The Adventures of Huckleberry Finn exemplifies the characteristics of a local color writing in several different ways, through the use of narration, dialect, local customs, and characters. Mark Twain’s use of several different dialects and local customs really helps the reader gain a just perspective on the people, places, and events that took place in the story as wells helps demonstrate the characteristics of a local color writing.
The use of a narrator in Huckleberry Finn, as in most local color writings, usually uses an educated person as the narrator to help give distance between the locals in the story and the more urban audience who the story was intended. However, in this case Mark Twain uses a 14 year old boy, Huckleberry Finn, who is ignorant to the proper ways of the time. On the other hand, with his naïve and innocent nature he accomplishes the same separation as he struggles through his own personal issues, which reflect the issues of the era. For example when Huckleberry says, “Then I thought for a minute, and says to myself, hold on; s’pose you’d a done right and give Jim up, would feel any better than what you do now? No, says I, I’d feel bad – I’d feel just the same way I do now. Well, then, says I, what’s the use you learning to do right when it’s troublesome to do right and ain’t no trouble to do wrong.” In this example Huck is struggling between doing what is morally right and what is socially right during this era, thus showing his moral maturity, which compensates for his lack of education and “proper ways”. It is this moral maturity that separates Huck up on to a higher platform, so to say, that exemplifies the characteristic of local writings.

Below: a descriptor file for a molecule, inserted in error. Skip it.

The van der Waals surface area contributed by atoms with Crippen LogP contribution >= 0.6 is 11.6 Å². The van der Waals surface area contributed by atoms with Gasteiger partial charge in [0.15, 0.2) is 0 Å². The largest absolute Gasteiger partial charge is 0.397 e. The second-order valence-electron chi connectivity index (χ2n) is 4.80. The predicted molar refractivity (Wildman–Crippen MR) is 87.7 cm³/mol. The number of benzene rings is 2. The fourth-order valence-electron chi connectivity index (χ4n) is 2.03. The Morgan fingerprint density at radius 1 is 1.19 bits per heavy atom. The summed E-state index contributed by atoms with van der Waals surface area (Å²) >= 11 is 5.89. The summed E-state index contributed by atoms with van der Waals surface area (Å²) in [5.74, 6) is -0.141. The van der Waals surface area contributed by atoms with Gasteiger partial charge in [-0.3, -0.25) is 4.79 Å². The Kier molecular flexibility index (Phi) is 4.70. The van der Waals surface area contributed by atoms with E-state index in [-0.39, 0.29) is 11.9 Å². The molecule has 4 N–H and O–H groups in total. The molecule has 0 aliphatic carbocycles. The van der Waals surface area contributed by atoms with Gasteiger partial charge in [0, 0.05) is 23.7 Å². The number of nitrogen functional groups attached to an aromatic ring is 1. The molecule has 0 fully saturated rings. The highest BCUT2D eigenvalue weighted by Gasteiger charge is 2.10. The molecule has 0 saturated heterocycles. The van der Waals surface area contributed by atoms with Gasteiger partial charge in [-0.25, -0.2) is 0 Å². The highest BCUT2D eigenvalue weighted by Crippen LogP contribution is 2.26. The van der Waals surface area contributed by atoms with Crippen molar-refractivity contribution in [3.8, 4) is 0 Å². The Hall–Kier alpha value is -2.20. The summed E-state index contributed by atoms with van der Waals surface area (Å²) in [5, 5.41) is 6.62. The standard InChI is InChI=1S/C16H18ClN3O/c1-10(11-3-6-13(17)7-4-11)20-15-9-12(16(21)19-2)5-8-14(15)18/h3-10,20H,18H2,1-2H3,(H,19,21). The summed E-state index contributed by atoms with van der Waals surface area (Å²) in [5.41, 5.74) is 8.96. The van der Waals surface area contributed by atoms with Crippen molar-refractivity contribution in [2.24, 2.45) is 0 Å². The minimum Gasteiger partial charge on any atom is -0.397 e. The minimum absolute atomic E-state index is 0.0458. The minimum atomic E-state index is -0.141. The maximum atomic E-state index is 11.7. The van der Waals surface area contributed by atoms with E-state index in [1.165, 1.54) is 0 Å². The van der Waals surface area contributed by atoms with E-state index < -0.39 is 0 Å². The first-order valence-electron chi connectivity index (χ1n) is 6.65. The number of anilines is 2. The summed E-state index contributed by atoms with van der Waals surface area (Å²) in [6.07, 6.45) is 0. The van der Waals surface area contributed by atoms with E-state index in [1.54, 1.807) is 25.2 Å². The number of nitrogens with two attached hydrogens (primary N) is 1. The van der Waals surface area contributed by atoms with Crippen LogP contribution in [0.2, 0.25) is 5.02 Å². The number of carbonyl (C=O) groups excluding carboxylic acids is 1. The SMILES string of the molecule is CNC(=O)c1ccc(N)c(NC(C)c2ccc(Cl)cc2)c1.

Just like the use of a narrator, Twain’s extensive use of dialect, also displays the characteristics of local color writings. As stated in the Explanatory by Twain himself there are seven different dialects in the story. Theses dialects help set up the characters in the story while...
Please join StudyMode to read the full document